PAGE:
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CARBON NANOFOAM IS THE FIRST
PURE-CARBON MAGNET.


Discovered a few years ago, carbon nanofoam is the fifth known allotrope of carbon,the others being graphite, diamond, fullerene (e.g., C-60 molecules), and carbon nanotubes. The foam is, along with aerogel,one of the lightest known solid substances (with a density of ~2 mg/cm^3). But at this week's APS March Meeting in Montreal, physicists announced an even more interesting property: though made
entirely from carbon atoms that are normally considered nonmagnetic, the foam nevertheless can act like a ferromagnet.

Blasting a high-power laser at disordered solid carbon, a Greece-Australia-Russia research collaboration (John Giapintzakis, University of Crete/IESL-FORTH, giapintz@iesl.forth.gr and Andrei Rode, Australian National University, avr111@rspysse.anu.edu.au)creates a gossamer web made of carbon-atom clusters (with an average diameter of 6-9 nanometers) randomly interconnected. The foam has other interesting properties: it also is a semiconductor, making it
attractive for device applications.

The most salient property of carbon nanofoam, however, is its magnetism. Unlike other forms of carbon, such as graphite and diamond, freshly produced carbon nanofoam is ferromagnetic; that is, it is initially attracted strongly to a permanent magnet at room temperature. Although the room-temperature ferromagnetic behavior disappears after a few hours, it persists at lower temperatures.
Consequently this "ferromagnetic semiconductor" might have very useful applications for spintronics, the emerging field of devices based on a material's magnetic properties.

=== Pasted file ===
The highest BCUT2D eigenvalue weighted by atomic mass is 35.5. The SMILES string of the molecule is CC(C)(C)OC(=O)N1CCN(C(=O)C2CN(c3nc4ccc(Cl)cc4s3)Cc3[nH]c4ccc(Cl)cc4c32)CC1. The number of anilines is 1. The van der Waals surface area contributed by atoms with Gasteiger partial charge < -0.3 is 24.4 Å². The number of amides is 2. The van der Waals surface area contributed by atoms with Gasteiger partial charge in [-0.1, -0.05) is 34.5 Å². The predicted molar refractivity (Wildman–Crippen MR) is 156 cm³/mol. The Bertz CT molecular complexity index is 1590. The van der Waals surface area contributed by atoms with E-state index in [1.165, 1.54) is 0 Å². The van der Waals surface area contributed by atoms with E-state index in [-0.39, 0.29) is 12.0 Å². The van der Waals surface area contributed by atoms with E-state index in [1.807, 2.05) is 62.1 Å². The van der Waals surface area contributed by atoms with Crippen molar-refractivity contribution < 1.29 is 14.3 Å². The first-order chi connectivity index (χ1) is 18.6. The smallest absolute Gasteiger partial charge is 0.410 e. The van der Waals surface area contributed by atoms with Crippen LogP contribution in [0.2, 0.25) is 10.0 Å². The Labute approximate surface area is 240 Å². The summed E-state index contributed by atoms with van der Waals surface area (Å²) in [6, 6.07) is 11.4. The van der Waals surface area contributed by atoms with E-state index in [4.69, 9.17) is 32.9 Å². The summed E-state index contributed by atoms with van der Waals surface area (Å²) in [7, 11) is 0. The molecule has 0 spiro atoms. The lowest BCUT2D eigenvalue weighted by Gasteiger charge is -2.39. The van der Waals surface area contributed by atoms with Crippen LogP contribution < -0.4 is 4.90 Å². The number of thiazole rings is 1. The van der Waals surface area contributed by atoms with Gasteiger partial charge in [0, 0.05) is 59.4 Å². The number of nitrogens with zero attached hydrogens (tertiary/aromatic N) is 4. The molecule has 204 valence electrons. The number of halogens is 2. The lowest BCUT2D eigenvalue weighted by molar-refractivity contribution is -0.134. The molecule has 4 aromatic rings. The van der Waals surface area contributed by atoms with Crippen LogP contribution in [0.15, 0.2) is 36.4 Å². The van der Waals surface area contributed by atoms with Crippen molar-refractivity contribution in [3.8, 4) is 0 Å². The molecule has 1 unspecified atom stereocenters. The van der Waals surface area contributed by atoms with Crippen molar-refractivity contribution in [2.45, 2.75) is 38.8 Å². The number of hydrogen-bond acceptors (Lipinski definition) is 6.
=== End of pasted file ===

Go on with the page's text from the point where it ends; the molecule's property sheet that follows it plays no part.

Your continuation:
Addressing the initial skepticism about pure carbon having ferromagnetic properties, the researchers acknowledged that they found traces of iron and nickel impurities in their foam, but calculated that the small amounts of these magnetic materials could only account for 20% of the strength of the ferromagnetic fields in the foam. Researchers have concluded that the observed novel magnetic behavior is an intrinsic property of the carbon nanofoam and can be traced to its complex
microstructure. Namely, carbon atoms in the foam forms heptagon structures, 7-corner, 7-edge polygons that have an unpaired electron, one that does not form a chemical bond and has a magnetic moment which may lead to the magnetism.

The researchers also have preliminary indications that the novel magnetic behavior also occurs in another nano-compound made of boron and nitrogen, two other elements that are ordinarily non-magnetic.

Speaking at an APS news conference, theoretical collaborator David Tomanek of Michigan State (tomanek@pa.msu.edu) said that he hoped that the carbon nanofoam and similar compounds would remove what he termed a "magnetic
prejudice," the idea than an element should be stereotyped as either magnetic or nonmagnetic. One possible application of the carbon nanofoam is in biomedicine, as tiny ferromagnetic clusters that could be injected in blood vessels may significantly increase the quality of magnetic resonance imaging pictures. (Paper A17.005)

 

 

 

 

 

 

 

 



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